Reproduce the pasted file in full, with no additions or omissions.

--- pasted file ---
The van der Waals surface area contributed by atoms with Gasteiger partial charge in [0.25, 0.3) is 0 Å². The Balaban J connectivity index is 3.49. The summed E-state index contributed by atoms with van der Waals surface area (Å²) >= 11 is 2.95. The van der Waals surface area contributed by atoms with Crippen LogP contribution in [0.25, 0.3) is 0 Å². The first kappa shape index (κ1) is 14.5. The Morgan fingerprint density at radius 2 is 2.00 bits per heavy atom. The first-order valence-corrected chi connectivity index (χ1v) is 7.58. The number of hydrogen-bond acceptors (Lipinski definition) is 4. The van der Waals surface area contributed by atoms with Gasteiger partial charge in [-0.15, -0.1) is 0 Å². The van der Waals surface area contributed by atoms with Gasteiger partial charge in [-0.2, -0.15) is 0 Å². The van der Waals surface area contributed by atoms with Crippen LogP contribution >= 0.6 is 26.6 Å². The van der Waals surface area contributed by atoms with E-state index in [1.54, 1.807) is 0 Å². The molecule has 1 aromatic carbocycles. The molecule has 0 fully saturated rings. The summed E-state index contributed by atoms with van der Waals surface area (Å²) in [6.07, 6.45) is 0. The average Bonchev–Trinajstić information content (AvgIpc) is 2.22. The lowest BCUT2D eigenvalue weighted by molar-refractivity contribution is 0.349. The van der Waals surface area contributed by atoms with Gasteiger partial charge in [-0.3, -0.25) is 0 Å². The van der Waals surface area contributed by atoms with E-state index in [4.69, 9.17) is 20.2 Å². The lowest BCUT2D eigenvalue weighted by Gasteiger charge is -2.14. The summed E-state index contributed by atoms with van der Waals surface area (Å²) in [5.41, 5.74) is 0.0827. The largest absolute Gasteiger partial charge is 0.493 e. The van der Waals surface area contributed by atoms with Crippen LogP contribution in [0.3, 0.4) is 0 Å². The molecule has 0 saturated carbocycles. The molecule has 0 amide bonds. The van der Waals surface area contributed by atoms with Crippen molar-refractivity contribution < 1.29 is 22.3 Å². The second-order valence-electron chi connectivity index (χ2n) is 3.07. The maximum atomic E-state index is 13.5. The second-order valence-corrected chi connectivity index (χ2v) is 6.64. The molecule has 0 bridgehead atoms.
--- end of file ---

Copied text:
The van der Waals surface area contributed by atoms with Gasteiger partial charge in [0.25, 0.3) is 0 Å². The Balaban J connectivity index is 3.49. The summed E-state index contributed by atoms with van der Waals surface area (Å²) >= 11 is 2.95. The van der Waals surface area contributed by atoms with Crippen LogP contribution in [0.25, 0.3) is 0 Å². The first kappa shape index (κ1) is 14.5. The Morgan fingerprint density at radius 2 is 2.00 bits per heavy atom. The first-order valence-corrected chi connectivity index (χ1v) is 7.58. The number of hydrogen-bond acceptors (Lipinski definition) is 4. The van der Waals surface area contributed by atoms with Gasteiger partial charge in [-0.15, -0.1) is 0 Å². The van der Waals surface area contributed by atoms with Gasteiger partial charge in [-0.2, -0.15) is 0 Å². The van der Waals surface area contributed by atoms with Crippen LogP contribution >= 0.6 is 26.6 Å². The van der Waals surface area contributed by atoms with E-state index in [1.54, 1.807) is 0 Å². The molecule has 1 aromatic carbocycles. The molecule has 0 fully saturated rings. The summed E-state index contributed by atoms with van der Waals surface area (Å²) in [6.07, 6.45) is 0. The average Bonchev–Trinajstić information content (AvgIpc) is 2.22. The lowest BCUT2D eigenvalue weighted by molar-refractivity contribution is 0.349. The van der Waals surface area contributed by atoms with Gasteiger partial charge in [-0.3, -0.25) is 0 Å². The van der Waals surface area contributed by atoms with E-state index in [4.69, 9.17) is 20.2 Å². The lowest BCUT2D eigenvalue weighted by Gasteiger charge is -2.14. The summed E-state index contributed by atoms with van der Waals surface area (Å²) in [5.41, 5.74) is 0.0827. The largest absolute Gasteiger partial charge is 0.493 e. The van der Waals surface area contributed by atoms with Crippen LogP contribution in [0.3, 0.4) is 0 Å². The molecule has 0 saturated carbocycles. The molecule has 0 amide bonds. The van der Waals surface area contributed by atoms with Crippen molar-refractivity contribution < 1.29 is 22.3 Å². The second-order valence-electron chi connectivity index (χ2n) is 3.07. The maximum atomic E-state index is 13.5. The second-order valence-corrected chi connectivity index (χ2v) is 6.64. The molecule has 0 bridgehead atoms.